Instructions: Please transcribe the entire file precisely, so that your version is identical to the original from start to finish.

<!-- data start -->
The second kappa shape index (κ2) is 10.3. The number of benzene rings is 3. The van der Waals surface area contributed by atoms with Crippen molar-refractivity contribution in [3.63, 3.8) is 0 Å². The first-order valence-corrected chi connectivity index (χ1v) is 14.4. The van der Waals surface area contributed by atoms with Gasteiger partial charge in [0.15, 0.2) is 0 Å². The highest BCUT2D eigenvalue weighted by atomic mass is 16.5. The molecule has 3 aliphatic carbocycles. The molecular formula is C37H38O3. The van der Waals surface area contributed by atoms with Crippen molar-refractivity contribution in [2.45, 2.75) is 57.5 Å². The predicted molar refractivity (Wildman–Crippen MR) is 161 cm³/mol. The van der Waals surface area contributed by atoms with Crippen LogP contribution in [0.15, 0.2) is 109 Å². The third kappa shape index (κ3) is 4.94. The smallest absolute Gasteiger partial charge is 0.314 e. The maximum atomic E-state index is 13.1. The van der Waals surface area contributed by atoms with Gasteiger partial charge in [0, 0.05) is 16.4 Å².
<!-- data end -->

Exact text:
The second kappa shape index (κ2) is 10.3. The number of benzene rings is 3. The van der Waals surface area contributed by atoms with Crippen molar-refractivity contribution in [3.63, 3.8) is 0 Å². The first-order valence-corrected chi connectivity index (χ1v) is 14.4. The van der Waals surface area contributed by atoms with Gasteiger partial charge in [0.15, 0.2) is 0 Å². The highest BCUT2D eigenvalue weighted by atomic mass is 16.5. The molecule has 3 aliphatic carbocycles. The molecular formula is C37H38O3. The van der Waals surface area contributed by atoms with Crippen molar-refractivity contribution in [2.45, 2.75) is 57.5 Å². The predicted molar refractivity (Wildman–Crippen MR) is 161 cm³/mol. The van der Waals surface area contributed by atoms with Crippen LogP contribution in [0.15, 0.2) is 109 Å². The third kappa shape index (κ3) is 4.94. The smallest absolute Gasteiger partial charge is 0.314 e. The maximum atomic E-state index is 13.1. The van der Waals surface area contributed by atoms with Gasteiger partial charge in [0, 0.05) is 16.4 Å².